We had only been a couple for just a few months. The Boy Friend (decades away from being The Husband) and I were living in our first apartment. It was a breathtaking find, the top floor of a late 19th century mansion in the Browne’s Addition neighborhood of Spokane. Our living room was the vast former ballroom with a large balcony, and the rest of our digs were the former servants quarters, a warren of small rooms tucked under the eaves. This section of the apartment ended with a large screened in summer porch. We paid an unheard of $200 a month to live in this luxury. Our friends thought we were nutty to spend so much on a place to live.
We wanted friends to see our unusual, exclusive penthouse, and so we invited another gay couple to brunch on a beautiful, warm spring Sunday morning. I think they were impressed with our living quarters and the meal. As we walked them to their automobile and hugged goodbye (we used to hug in those days, we looked at the western horizon. In the distance, the sky was a curtain of an uncommon grey and green. We remarked at the weird weather coming our way.
We would soon learn that at 8:33am, Mount Saint Helens had blown its top in an unprecedented (in modern times) eruption of an active volcano in the Pacific Northwest. Within an hour, the city‘s street lights had come on. At noon it looked like midnight. At 3pm the ash was mid-calf deep and it covered everything. We were getting conflicting directives from emergency authorities: don’t drive, wear a mask or protection- it will get in your lungs, you don’t need a mask, don’t sweep it, don’t get it wet, hose it down, sweep it into piles, don’t panic, it can kill you. The fire stations issued masks. We were quick to get to the store to stock up on wine and pizza.
We spent three days quarantined in our place, listening to music, drinking wine, and making love. The ash would eventually permeate everything. It got into my considerably large album collection, including all my obscure original cast recordings of Broadway and West End Musicals. The ash got into the sleeves of the LPs and scratched the vinyl. The volcano’s spewing laid waste to my music and ruined my future husband’s work computer (which was the size of a large room).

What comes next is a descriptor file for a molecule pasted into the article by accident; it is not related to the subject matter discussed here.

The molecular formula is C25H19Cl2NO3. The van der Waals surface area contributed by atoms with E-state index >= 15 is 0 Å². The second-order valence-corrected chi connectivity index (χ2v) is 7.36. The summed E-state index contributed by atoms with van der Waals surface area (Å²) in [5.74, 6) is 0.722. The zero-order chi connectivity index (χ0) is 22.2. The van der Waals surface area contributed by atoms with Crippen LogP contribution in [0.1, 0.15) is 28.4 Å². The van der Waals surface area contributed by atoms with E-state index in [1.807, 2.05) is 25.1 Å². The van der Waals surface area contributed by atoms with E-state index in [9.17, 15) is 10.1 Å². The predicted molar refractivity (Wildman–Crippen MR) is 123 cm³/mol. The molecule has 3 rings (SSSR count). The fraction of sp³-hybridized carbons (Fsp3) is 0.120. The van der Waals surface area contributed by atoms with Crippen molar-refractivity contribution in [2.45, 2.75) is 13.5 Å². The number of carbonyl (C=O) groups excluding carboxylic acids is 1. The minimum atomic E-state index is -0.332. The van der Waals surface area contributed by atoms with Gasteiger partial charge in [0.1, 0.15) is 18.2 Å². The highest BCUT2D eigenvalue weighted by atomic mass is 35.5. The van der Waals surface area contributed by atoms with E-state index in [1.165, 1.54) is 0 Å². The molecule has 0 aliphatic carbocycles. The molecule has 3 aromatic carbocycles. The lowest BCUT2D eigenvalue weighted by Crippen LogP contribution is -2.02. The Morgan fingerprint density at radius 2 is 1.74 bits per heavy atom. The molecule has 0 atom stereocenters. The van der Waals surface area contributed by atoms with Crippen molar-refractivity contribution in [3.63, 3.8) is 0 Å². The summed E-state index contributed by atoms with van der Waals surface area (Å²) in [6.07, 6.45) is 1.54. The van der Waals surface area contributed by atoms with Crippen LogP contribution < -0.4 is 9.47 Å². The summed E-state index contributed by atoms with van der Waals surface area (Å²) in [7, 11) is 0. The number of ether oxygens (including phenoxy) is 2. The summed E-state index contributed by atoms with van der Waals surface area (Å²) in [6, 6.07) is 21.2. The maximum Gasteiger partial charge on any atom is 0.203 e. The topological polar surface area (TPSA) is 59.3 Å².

We could spot drifts of the ash on the side of roads in Eastern Washington for decades. The only good news: the ash was the perfect compound for pottery making, and an entire Mount St. Helens ashtray industry was born.
The eruption was the deadliest and most economically destructive volcanic event in the history of the USA. 57 people were killed; 250 homes, 47 bridges, 15 miles of railways, 185 miles of highway were destroyed. The eruption caused a massive debris avalanche, reducing the elevation of the mountain’s summit from 9,677 feet to 8,365 feet and replacing it with a mile-wide horseshoe-shaped crater. The ash was carried east all the way to Europe. It made for spectacular sunsets around the globe for more than a year.
That night on May 18, 1980, when we went to bed and physically expressed our love for each other, my future husband, bit my ear gently and whispered: ”Did the earth move for you, baby?”
We currently have a peek-a-boo view of the Mount Saint Helens from our place in Portland. We spy it often while driving around town. Occasionally it will send up a plume of steam. Mount Hood, also an active volcano, is even closer to Portland. It is one of five active volcanoes within a hundred miles of our house. Mount St. Helens and Mount Hood have both been rumbling this year. It most likely will blow again in my lifetime, which is more than I can say for myself.
Where were you on May 18, 1980?